3. Rahul-Akhilesh are no Lalu-Nitish
Anyone who has followed the Bihar elections closely will know that Nitish played the Development man role while Lalu stuck to his social justice champion role and attracted huge crowds across the state. While Nitish was academic, often ridiculing PM Modi’s lack of knowledge on Bihar history, Lalu was quoting Golwalkar exposing RSS’ views on the Constitution and Reservation in rallies. He made reservation a key poll plank. Lalu-Nitish complimented each other very well.
Compare that to the Rahul-Akhilesh Duo. The campaign slogan calling Rahul-Akhilesh as Apne ladke versus Bahari Modi (Our boys vs outsider Modi) is making rounds. This is In Line with Nitish-Lalu’s powerful message Bihari versus Bahari (Bihari vs Outsider) which had resonated very well in Bihar. In UP however, the presence of Mayawati who is UP’s very own will mean that it will not cut ice with many.
While, Akhilesh and Rahul are both trying to emulate Nitish Kumar’s model of development for all. A Lalu Prasad is missing in the UP alliance. And Mayawati is the Lalu Prasad that the alliance doesn’t have. While both Rahul and Akhilesh have spoken about development of UP, the social justice message which is key to a state like UP is missing from the alliance.
Interesting to note that the biggest rebuttal to RSS spokesman Manmohan Vaidya’s remark on quota came not from Rahul Gandhi or Akhilesh but from Mayawati. She said loud and clear that BJP’s morale will be so high if it wins UP that Centre will immediately end reservation for SC/ST and OBCs. Her party was quick to capitalize on this and created catchy slogans like Arakshan Bachane ko, Bahenji ko anne do. (To save reservation, Maywati has to be the CM)
The BJP on the other hand has put all the eggs in PM Modi's basket and none of the state leader has any appeal. The election commission has made it worse for the pary with its directive not to announce any new schemes in the Budget for poll-bound states.
4. The M factor – Mayawati.
The fourth and important different between UP and Bihar and the one media is not discussing much is Mayawati. Poll pundits and psephologists have always underestimated Mayawati’s BSP in the context of UP elections. 2017 is no different.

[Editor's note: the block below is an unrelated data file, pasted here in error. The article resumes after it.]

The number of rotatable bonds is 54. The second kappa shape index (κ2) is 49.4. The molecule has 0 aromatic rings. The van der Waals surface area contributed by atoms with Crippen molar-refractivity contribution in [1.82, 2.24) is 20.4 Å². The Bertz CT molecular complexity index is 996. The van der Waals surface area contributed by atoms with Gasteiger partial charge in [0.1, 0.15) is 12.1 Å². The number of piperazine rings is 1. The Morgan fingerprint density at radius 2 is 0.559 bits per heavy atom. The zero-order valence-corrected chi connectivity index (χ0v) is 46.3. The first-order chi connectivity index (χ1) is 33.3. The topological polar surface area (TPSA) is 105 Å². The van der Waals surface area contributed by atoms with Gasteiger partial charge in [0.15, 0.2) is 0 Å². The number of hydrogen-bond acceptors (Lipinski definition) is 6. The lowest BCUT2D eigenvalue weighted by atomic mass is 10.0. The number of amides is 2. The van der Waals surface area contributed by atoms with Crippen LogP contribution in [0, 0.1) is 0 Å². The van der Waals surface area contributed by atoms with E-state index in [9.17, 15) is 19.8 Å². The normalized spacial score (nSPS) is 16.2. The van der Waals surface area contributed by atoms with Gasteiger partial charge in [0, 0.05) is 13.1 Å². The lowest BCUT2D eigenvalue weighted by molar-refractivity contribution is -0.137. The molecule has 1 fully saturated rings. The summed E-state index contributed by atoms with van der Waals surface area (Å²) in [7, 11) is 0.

Mayawati is the difference between Bihar’s grand alliance and UP's alliance. In Bihar, those disappointed by Modi’s rule had only one choice.
In Uttar Pradesh, they have two options. SP-Cong and BSP. Very few disagree that law and order remains much better with Mayawati at the helm. This factor assumes greater significance given that this is the first state elections after Shamli, Muzaffarnagar riots.
Mayawati has been wooing Muslims to the party big time as is evident from her 97 seats distributed to the community. She has been stressing in rallies and press conferences that only BSP can defeat BJP. The party campaigns heavily on the Expressway projects, universities and other development activities done by Mayawati. Also, for the first time, BSP social media teams have been formed unlike in the past where it confined itself to traditional ground campaign.
Not to be seen as an older party compared to Samajwadi Party’s Akhilesh Yadav, Mayawati has given a free hand to a young leader Afzal Siddiqui, son of her trusted lieutenant Nasumiddin Siddqui. Afzal has been made in charge of multiple districts in Western UP which goes to poll first. A lawyer by profession, he speaks well. At each rally he explains to the largely Muslim crowd how voting for SP or Congress is like putting their vote in a ditch — as it will help BJP. He adds that only the BSP has committed votes and if they add their votes, it will be a winning combination. This appeal could dash the hopes of Rahul-Akhilesh who are vying for the same Muslim votes.
Apart from Dalit-Muslims, the BSP is systematically targeting other social groups through a ground plan.
The only similarity between Bihar and UP seems to be a depleted BJP compared to 2014. Demonetization has further alienated lower middle class voters who are mostly impacted by this decision taken by PM Modi.
(Ravikiran Shinde is a postgraduate from IIT Bombay, an independent writer and socio political commentator.)